Pulling into Bill and Darlene Freding’s Ranch, in Oliver, BC, we were greeted by cowboys and cowgirls on horseback. This would be the start of our cowboy welcome to one of the newest wineries in BC. Bill and Dar, have been cattle ranching together since the late 1970’s in the Cariboo-Chilcotin. Fast forward to 1998, they had purchased some land around Oliver for two-fold purpose: 1) raise cattle 2) grow grapes for wine. Their vineyard was named the Saddle Ridge Vineyard, a dream of Darlene, who is a wine lover. They planted Chardonnay, Pinot Gris, and Viognier white varieties, and Cabernet Sauvignon, Cabernet Franc, Syrah, and Merlot for the reds.
In the Saddle Ridge Vineyard, everyone takes great care to make the most of the vineyard’s green footprint. “We truly believe we own nothing,’” says Darlene, “but are just the caretakers for the generations to come.” All grape vines are grafted onto Canadian root stock. No insecticides are sprayed; instead, beneficial insects are used to combat undesirable pests. For example, parasitic wasps are released to control flies. All vineyard waste products—wood chips, grape skins, grape stems, manure—are recycled into a quality compost, which is then put back on the fields and vineyard.
In the beginning Bill and Dar would sell their grapes to other wineries, but as of the 2011 vintage, they produced their first wines, thanks to the help of Okanagan Crush Pad, and their winemaker Michael Bartier. Michael Bartier is a seasoned and respected winemaker born and raised in the Okanagan Valley. He has earned a deserved reputation for quality wine production. His experience includes making wine at Township 7, Stag’s Hollow and Road 13 Vineyards. So pulling into their ranch, we were about to be the first to taste their first Pinot Gris and Chardonnay wines. Of course more wines are to come!
Stepping off the bus, myself and the other media people, went into a large shed where there was a line of people waiting to fit us for a cowboy hat and a bandana. After that the two white wines awaited our tastebuds.
The Inaugural Wines
The Rafter F Pinot Gris 2011 ($21) was very refreshing. Bright medium lemon colour. Citrus, stone fruit, and some lees on the nose. Medium plus body, medium acidity, dry with some roundness on the palate. Lots of minerality for this wine, along with pear and apple flavours. I had several glasses of this wine to accompany my beef dinner this evening. I think the minerality really gave this wine a sense of place and character.
The Rafter F Chardonnay 2011 was a little lighter lemon coloured compared to the Pinot Gris. Light citrus and vanilla on the nose. Light body, with some creaminess. Citrusy with light vanilla. It is bone dry, and leaves you with a mouth watering finish.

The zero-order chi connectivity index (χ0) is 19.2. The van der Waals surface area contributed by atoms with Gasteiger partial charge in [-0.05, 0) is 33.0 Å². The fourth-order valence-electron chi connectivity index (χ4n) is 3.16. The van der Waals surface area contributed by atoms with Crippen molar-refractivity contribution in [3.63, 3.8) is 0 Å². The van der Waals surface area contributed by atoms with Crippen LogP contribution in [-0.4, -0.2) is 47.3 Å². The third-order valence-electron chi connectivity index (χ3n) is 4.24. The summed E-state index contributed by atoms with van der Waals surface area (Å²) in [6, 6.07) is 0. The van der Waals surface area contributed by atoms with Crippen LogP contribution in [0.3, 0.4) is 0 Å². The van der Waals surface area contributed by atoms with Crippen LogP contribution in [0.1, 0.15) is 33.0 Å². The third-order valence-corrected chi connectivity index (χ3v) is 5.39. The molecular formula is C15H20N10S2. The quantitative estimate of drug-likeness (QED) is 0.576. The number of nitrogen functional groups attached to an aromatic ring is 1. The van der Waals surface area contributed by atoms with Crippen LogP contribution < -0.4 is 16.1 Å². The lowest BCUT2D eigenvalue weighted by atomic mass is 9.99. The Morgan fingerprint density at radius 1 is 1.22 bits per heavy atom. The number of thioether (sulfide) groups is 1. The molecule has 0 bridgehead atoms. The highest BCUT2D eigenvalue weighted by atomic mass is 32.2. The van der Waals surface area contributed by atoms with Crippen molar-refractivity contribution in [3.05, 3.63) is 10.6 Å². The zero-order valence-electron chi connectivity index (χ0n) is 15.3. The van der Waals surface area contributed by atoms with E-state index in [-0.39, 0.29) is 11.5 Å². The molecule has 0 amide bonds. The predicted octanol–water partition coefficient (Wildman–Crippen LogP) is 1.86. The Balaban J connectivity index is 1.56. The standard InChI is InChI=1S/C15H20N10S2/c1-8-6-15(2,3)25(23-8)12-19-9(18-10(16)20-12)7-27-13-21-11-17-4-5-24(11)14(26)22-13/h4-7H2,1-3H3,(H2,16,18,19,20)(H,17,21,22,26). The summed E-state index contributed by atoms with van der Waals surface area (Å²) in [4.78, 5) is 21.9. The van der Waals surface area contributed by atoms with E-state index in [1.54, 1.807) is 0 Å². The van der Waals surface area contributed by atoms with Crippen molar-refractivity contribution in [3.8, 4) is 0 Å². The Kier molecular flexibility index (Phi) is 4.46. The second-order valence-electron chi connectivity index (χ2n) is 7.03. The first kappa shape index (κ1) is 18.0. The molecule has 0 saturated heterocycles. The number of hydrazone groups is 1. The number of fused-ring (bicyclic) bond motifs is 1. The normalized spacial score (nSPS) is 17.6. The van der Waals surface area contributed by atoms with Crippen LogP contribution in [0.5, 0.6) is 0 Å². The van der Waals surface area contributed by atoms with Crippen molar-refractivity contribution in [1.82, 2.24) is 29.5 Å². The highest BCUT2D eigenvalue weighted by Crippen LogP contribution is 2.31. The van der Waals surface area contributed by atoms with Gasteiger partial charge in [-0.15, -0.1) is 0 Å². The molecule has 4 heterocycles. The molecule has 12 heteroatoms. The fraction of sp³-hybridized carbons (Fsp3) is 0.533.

If you were wondering why the wine label is called Rafter F, it is because that is the name of their ranch, and the “hat” with the “F” on the wine label, is their Rafter F cattle brand.
Where can you buy these wines? You can order them online via Okanagan Crush Pad. Here are the direct web links for the wines.
Rafter F Pinot Gris web link
Rafter F Chardonnay web link
If you are traveling to the Okanagan, you could stop by Okanagan Crush Pad, and also purchase bottles of Rafter F wine from their sales room. Okanagan Crush Pad’s address is 16576 Fosbery Road in Summerland, BC.
Bill and Dar raise Angus beef cows on their ranch, as they have been doing for more than 40 years. But it is a bit different at their current ranch here in Oliver. The cattle are fed quality hay, barley, and corn grown in the South Okanagan. In the last 90 days before the cattle are off to be turned into steaks and more, they are each fed a litre of Okanagan wine a day. This they feel helps to make the cows contented, and adds an extra flavour component to the meat. The Fredings also allow the cows to finish without the use of growth hormones or feed containing antibiotics. Their beef is certified as Okanagan’s Finest Angus Beef, assuring you that the beef you are consuming came from cows born, raised, and processed in BC. You can find out more about Okanagan’s Finest Angus Beef and where you can buy it, from the www.okanagansfinestangusbeef.com website.
So after tasting the two white wines, we eagerly anticipated trying some of this wine fed Angus beef. It was roasted and then sliced for each of us, as we ponied up to the table. Beef along with salads, vegetables and buns, filled us up. Extra helpings were also available. The beef was nice and tender for me. And I appreciated that the beef was free of growth hormones and antibiotics.
I really appreciated the hospitality of Bill and Dar, as I am sure the other media attendees can also attest. I look forward to tasting their red wines when they come out, and trying it again with their Angus beef. Cheers!